Sophie Hogg, executive producer, London> The issue of inclusion and equality is so wide ranging that I couldn’t hope to cover it all in one paragraph. There are a lot of women producers and, increasingly, more artists. Whilst things are changing, we need this to be complemented by making sure women STAY in the industry. Allowing mothers to keep working (should they wish) by maternity leave, flexible working and jobs shares, means that women are not just a percentage of the company but are actually allowed to keep progressing to take key management roles and show younger women that it can be done! I think not only giving opportunity in the first place but also supporting people to flourish is key whether you are talking about gender equality, greater inclusions of minority candidates into our industry, or any measure that ensures a greater diversity of people helping to create the stories we tell.
Q> What advice do you have for women getting into the industry now or who are in the early stages of their career?
Diana Cheng, head of production, Jogger> Try for anything and everything you have an inkling of interest in. Doesn’t matter if you think you’re under-qualified for the job, or don’t have quite as much experience as you think you need. Just submit your resume for anything that strikes your fancy, at worst they won’t reply, and at best you get the job! You never know where your resume may end up, and in whose hands, or at what stage in your life it’ll happen. But the more you put your name out there, the more you allow yourself to be open to possibilities. It’s all about giving yourself as much opportunity as possible, and sometimes timing will take over for you.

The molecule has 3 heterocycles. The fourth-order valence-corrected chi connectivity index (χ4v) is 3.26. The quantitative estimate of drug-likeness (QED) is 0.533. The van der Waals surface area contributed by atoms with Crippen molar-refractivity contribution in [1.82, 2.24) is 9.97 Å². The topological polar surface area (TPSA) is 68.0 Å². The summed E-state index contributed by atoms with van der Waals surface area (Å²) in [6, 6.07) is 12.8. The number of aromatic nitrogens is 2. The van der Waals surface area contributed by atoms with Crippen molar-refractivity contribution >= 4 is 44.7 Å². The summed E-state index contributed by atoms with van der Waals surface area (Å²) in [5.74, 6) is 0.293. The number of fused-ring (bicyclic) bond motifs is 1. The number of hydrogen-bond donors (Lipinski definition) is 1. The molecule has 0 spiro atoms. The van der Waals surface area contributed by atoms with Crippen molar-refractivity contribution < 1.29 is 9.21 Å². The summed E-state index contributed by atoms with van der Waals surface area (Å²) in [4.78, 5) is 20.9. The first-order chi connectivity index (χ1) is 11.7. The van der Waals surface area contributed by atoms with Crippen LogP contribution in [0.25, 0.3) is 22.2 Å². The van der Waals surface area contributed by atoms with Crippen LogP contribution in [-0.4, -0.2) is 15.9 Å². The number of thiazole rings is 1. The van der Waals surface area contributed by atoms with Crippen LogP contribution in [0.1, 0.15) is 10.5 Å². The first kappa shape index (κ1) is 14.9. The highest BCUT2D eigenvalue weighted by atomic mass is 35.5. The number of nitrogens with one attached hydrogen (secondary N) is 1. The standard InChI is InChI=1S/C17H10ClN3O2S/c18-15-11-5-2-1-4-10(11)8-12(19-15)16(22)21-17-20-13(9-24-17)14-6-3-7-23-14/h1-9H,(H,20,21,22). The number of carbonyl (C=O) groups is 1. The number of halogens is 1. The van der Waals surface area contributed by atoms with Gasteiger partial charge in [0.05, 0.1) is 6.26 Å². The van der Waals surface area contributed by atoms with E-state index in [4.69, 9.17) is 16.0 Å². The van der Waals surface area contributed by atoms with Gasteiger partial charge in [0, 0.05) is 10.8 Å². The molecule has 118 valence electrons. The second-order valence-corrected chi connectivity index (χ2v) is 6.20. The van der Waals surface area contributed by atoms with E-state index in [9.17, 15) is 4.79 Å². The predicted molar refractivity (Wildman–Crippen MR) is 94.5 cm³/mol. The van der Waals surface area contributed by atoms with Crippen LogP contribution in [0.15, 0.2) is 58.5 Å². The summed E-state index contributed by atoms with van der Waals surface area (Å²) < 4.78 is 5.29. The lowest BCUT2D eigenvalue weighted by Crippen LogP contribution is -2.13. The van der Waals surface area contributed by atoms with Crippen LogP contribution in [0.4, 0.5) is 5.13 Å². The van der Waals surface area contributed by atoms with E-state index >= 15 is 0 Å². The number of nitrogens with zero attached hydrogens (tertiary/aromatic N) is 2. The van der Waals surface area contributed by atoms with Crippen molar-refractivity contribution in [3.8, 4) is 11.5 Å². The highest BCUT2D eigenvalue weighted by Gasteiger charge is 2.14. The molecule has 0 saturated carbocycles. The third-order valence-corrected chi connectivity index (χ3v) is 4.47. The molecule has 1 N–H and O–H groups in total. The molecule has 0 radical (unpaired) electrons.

Lauren Hertzberg, managing director, New York> Find a mentor. Throughout your career, there is nothing better than having someone in your corner who has already learned from some of the same experiences that you may be encountering for the first time. It’s such a gift to find someone who can help you navigate complex situations or offer guidance to achieve your goals. Technology and workflow will continue to evolve, but I still believe human interaction and connection are irreplaceable. And with a mentor, no matter where you work or what your role is in a company you are always part of a team.
Annabelle Dunbar-Whittaker, head of production, Los Angeles> Look to the future. Starting off can seem like a lot of hard work for little payoff, especially in this world of instant gratification. Looking further down the line will help you get through the tough times.
Say yes to things. To meeting people, to challenges, to experiences. It's a very exciting time for women in film and the more you open up your world, the more the world will gift you with opportunity.
Be nice to people. You never know what they are going through or how your paths may cross in the future.
Bebe Baldwin, executive producer, Austin> The biggest piece of advice I would give is to not let fear hold you back. If you have a dream, go for it with determination and passion. Realise that you don’t have to be the loudest voice in the room to make your point. You can be strong and subtle at the same time. Let your hard work and intelligence do the talking for you. Do your homework and treat everyone with respect and compassion. Finally, be restless. Don’t take what someone says as the absolute truth. Find yours. Challenge the norm, and don’t ever settle.view more - Trends and Insight
Genres: Visual VFXCut+Run US, Thu, 07 Mar 2019 16:16:34 GMT